We retrospectively reviewed 29 patients [Table 1], undergoing staged reconstruction of classical bladder exstrophy from January 2012 to April 2016 who were referred to our department for Tc99m-DMSA scan to rule out renal cortical scarring. Some of these patients were also referred for Tc99m-DTPA (diethylene triamine pentaacetic acid) or Tc99m-L, L-EC (ethylene dicysteine) scans to look for renal function and drainage pattern.
Table 1: Table depicting the age, sex distribution and various investigations in patients undergoing staged repair of Urinary Bladder Exstrophy

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Tc-99m DMSA(III), Tc-99m DTPA, and Tc-99m L, L-EC were prepared from BRIT (Board of Radiation Isotope Technology) and BARC (Bhabha Atomic Research Centre, Mumbai) kits. All the children were injected with a weight-adjusted dose of the radiopharmaceutical based on the maximal dose of 3 mCi (111 MBq). The minimum administered dose was 1 mCi (37 Mbq).

DMSA scan was acquired 3 h after Tc-99m DMSA(III) injection in a supine position using a rotating large field-of-view, dual head gamma camera (Precedence 16 SPECT-CT, Philips) fitted with low energy, high resolution collimator, set at 140 keV with a 20% energy window. Planar images were acquired in four projections including anterior, posterior, right posterior oblique, and left posterior oblique views of kidneys, for 500,000 counts/image in 256 × 256 matrix. Differential function in Tc-99m DMSA scan was acquired using the geometric mean of both anterior and posterior images.

In Tc-99m DTPA and Tc-99m L, L-EC scans, flow/perfusion images of 2 s per frame for 60 s were acquired followed by dynamic/cortical phase of 30 s per frame for 25 min. Then, pre-void, post-void, and delayed images were acquired. Processing involved drawing the region of interest around the kidneys and background, generating time activity curves for flow and dynamic phases. Differential function and glomerular filtration rate (GFR) for individual kidneys were determined.


  Results Top


Age of presentation of the 29 patients with exstrophy bladder ranged between 5 months and 15 years, with a mean age of 7.8 years. Out of the 29 patients, males comprised 69% of the cases (n = 20) and female comprised 31% of the cases (n = 9). Range of age at presentation in males was 5 months to 15 years and in females 3–12 years of age. The patients were undergoing staged reconstruction, as being practised in this hospital, as follows:

Stage I: Primary bladder turn in

Stage II: Epispadias repair

Stage III: Bladder neck repair

Stage IV: Bladder augmentation.

Kidney function tests (KFT), blood urea, and serum creatinine (Sr. Creat.) done in these patients were within normal limits in 26 out of 29 patients. Three patients had raised Sr. Creat. (1.2–1.8 mg/dl; mean: 1.56 mg/dl).

Out of the 29 patients, 6 patients with mean age of 3.9 years were referred for Tc-99m DMSA scan after Stage I repair; 2 of these 6 patients, i.e., 4/12 kidneys (33.3%) showed scarring on Tc-99m DMSA scan. Out of the 29 patients, 9 patients with a mean age of 8.2 years were referred for Tc-99m DMSA scan after Stage II repair; scarring was noted in 6 of the 9 patients, i.e., 10/18 kidneys (55.5%). Out of the 29 patients, 8 patients with a mean age of 7.9 years were referred after Stage III repair; scarring was noted in 5 of these 8 patients, i.e., 7/16 kidneys (43.75%). Out of the 29 patients, 6 patients with mean age of 11.6 years were referred after Stage IV repair; scarring was noted in 4 out of these 6 patients, i.e., 7/12 kidneys (58.3%). In all, Tc-99m DMSA (III) scan was done in 29 patients (58 kidneys). Renal scarring was noted in 16 patients, i.e., 28/58 kidneys (48.27%).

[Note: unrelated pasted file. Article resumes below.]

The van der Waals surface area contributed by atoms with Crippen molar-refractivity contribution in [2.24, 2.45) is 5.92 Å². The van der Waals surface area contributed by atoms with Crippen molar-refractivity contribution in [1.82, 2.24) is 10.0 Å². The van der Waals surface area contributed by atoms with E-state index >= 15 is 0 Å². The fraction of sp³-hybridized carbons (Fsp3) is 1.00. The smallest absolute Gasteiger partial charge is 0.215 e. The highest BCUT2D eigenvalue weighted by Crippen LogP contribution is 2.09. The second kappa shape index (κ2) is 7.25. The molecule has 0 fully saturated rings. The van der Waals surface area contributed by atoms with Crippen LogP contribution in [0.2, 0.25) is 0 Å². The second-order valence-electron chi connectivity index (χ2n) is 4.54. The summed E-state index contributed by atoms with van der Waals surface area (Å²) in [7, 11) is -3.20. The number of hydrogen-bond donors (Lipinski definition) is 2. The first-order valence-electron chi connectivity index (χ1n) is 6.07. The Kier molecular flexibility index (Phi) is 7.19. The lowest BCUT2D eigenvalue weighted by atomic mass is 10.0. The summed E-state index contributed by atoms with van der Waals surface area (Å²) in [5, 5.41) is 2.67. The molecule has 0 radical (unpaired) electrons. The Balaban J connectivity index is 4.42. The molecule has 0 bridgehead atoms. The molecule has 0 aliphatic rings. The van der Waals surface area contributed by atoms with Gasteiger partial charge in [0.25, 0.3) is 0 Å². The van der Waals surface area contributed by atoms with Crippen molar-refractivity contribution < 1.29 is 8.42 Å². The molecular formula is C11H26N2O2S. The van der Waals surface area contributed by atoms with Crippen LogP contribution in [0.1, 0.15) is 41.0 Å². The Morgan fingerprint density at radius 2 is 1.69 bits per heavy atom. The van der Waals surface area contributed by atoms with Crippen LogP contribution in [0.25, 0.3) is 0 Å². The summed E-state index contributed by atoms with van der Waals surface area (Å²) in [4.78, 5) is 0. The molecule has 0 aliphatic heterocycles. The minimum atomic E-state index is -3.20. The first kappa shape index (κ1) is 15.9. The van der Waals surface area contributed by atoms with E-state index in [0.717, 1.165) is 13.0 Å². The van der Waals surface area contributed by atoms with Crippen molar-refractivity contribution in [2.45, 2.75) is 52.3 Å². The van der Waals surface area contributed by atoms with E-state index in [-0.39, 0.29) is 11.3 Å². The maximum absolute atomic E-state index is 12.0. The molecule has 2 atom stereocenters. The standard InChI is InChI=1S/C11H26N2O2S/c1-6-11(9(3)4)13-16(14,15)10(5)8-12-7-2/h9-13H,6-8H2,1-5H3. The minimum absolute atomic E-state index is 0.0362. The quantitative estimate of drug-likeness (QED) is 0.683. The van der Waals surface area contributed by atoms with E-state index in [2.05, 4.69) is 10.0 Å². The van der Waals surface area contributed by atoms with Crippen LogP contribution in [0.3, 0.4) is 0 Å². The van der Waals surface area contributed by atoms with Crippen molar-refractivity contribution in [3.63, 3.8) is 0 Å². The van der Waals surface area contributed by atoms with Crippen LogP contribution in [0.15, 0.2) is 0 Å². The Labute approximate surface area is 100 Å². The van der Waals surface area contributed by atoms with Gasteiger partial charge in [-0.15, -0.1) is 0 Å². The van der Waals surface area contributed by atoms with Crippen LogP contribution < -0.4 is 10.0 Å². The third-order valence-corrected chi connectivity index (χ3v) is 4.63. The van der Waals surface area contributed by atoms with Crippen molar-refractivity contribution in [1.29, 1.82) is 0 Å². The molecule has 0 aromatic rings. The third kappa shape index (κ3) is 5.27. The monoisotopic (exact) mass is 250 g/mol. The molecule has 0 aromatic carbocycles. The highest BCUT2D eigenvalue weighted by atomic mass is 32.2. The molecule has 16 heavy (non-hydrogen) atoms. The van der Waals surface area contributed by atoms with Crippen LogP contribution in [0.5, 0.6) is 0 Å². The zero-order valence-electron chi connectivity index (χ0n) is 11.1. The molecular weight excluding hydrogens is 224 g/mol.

Tc-99m DTPA scans were done in 9 patients (18 kidneys) to look for GFR and drainage pattern. Standardized gates gamma camera method GFR ranged from 48.71–105.1 ml/min and the mean GFR was 71.91 ml/min. Out of the 18 kidneys, 13 showed good cortical function with good subrenal drainage. Five kidneys showed impaired cortical function. One patient showed bilateral and 1 patient showed unilateral hydroureteronephrosis (HDUN). All these 3 kidneys with HDUN showed scarring. Two kidneys out of 18 were small with impaired function, with both showing scarring on the Tc-99m DMSA scan. One kidney out of 18 was ectopic in position and revealed a scar on the Tc-99m DMSA scan.

Tc-99m L, L-EC scan was done in 2 patients to ascertain function and drainage pattern. Results showed good cortical function and good subrenal drainage in 1 patient; Tc-99m DMSA scan of this patient was normal. Bilateral HDUN with impaired function and slow drainage was noted in another patient whose Tc-99m DMSA scan revealed scarring in both the kidneys. Direct radionuclide cystography (DRCG) was done in 1 patient. High grade vesicoureteric reflux (VUR) was noted in the left kidney. Subsequently Tc-99m DMSA scan done in this patient revealed scar at the upper pole of left kidney. Corresponding micturating cystouretherography (MCU) of this patient showed bilateral VUR, with grade 2 on the right side and grade 3 on the left side. Ultrasonography (USG) in this patient revealed normal kidneys.